Mayflower officials appointed David Hogue as the new city attorney during a regular city council meeting earlier this week.

Aldermen voted 4-0, with Judy Manley and Eddy York absent, in favor of naming Hogue as the city's new attorney Monday night. In appointing Hogue to the position, aldermen OKed a $16,000 contract between the City of Mayflower and Faulkner County, not with Hogue directly.

"We're in real good hands," Mayor Randy Holland said of Hogue's appointment. "[He's] someone I know I can trust."

Hogue, who has served as the Faulkner County attorney for five years, was selected to fill former city attorney Terry Ballard's role after Ballard died earlier this year. He will also continue serving his role as the county's attorney on top of his new role.

Serving in both capacities will not affect either entity negatively, he said.

Because the contract reached was between city and county officials, the county can now afford to hire a new legal assistant to pick up any slack following Hogue's new responsibilities.

"That $16,000 is just what I needed to get a legal assistant for the office, which means I'll be more efficient for the county and Mayflower gets an attorney," Hogue said following Monday's council meeting. "It's a win-win for both sides."

In other business, aldermen also accepted a $1.5 million bid from Western Millwright Inc. so that construction of the city's "Heart of Mayflower" center can begin.

Last month, city officials were waiting for the OK from the Economic Development Administration (EDA) to move forward with accepting Western Millwright's bid.

Because the city obtained a $1.1 million grant to help fund this project, the EDA had to confirm the contractor's procedures adhered to federal policies.

After the EDA approved the contractor, aldermen ultimately voted 4-0 to allow Western Millwright to begin construction.

Mayflower Police Chief Robert Alcon said he and other members of his department are excited for this project to be completed.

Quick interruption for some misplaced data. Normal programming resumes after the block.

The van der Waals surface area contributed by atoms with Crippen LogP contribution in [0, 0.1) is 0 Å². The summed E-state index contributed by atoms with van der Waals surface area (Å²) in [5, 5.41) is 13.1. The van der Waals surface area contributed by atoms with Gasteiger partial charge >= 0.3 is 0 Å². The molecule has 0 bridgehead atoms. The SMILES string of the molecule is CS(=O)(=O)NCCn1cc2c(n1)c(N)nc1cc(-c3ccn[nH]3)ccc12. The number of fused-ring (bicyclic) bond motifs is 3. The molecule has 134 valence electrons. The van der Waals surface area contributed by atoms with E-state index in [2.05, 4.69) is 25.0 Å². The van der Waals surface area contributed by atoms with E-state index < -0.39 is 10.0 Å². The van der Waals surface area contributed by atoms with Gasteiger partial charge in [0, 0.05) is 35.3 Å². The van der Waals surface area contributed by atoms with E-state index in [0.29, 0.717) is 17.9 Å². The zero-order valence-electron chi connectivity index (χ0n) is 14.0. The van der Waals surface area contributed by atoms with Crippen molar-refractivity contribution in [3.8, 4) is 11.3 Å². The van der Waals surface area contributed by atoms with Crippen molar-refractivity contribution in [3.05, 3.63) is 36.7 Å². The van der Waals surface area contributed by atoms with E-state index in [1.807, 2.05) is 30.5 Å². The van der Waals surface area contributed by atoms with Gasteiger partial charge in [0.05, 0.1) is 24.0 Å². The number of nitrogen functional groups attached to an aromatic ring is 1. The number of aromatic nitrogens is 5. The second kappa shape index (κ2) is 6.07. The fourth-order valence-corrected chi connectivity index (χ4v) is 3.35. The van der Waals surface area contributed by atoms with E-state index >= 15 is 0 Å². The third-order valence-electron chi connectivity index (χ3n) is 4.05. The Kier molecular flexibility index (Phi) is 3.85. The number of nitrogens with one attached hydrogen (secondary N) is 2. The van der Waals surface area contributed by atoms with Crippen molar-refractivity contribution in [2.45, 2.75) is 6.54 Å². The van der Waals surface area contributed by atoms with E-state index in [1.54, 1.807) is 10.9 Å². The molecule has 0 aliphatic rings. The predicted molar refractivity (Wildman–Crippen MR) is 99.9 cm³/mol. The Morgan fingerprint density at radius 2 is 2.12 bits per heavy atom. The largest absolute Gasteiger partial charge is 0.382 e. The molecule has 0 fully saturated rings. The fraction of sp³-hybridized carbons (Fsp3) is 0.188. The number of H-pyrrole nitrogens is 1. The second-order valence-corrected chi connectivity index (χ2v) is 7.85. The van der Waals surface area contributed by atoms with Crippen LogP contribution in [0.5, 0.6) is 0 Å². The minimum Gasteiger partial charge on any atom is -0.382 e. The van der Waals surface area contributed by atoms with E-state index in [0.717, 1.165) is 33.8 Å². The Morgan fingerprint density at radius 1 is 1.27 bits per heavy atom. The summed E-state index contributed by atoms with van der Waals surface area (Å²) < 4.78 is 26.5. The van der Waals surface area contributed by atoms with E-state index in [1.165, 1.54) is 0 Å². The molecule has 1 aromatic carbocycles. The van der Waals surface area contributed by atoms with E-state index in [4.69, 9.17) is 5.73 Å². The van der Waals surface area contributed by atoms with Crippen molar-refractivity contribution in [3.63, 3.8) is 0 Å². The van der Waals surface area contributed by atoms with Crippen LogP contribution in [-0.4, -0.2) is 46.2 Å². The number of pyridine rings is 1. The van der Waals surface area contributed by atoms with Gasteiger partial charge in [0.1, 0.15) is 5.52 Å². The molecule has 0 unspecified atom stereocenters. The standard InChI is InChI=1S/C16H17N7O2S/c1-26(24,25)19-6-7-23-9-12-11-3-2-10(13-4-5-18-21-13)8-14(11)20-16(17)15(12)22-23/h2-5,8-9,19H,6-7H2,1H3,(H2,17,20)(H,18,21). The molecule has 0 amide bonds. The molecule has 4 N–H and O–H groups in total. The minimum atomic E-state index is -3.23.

"It's been a long time coming and we're looking forward to it," he said. "We'll be able to serve our city better [once the project is completed]. It's a more convenient location and we'll have more room so that we can serve more efficiently."

The 65-suare-foot building is set to be fabricated in the city's current civic district between the Mayflower Elementary School and the Senior Center on Ashmore Drive.

The $1,517,000 project is fully funded through grant funds and other monies obtained by the city, including a $1.1 million federal grant and funds provided by ExxonMobil.

The project features multipurpose plans from incorporating a new police station, courtroom, economic development as well as an environmental education and event space.

Holland said he believes the "Heart of Mayflower" center will refuel the small-town spirit of Mayflower and encourage economic growth.

"This will be the town center and what we call the 'Heart of Mayflower,'" Holland previously told the Log Cabin. "To me, if you get the Heart of Mayflower, then you can really start building. That's where the idea of you downtown comes from, and we can do festivals here. You've finally got a heart to the town again [with this addition]. I foresee this project bringing a lot of life back to Mayflower."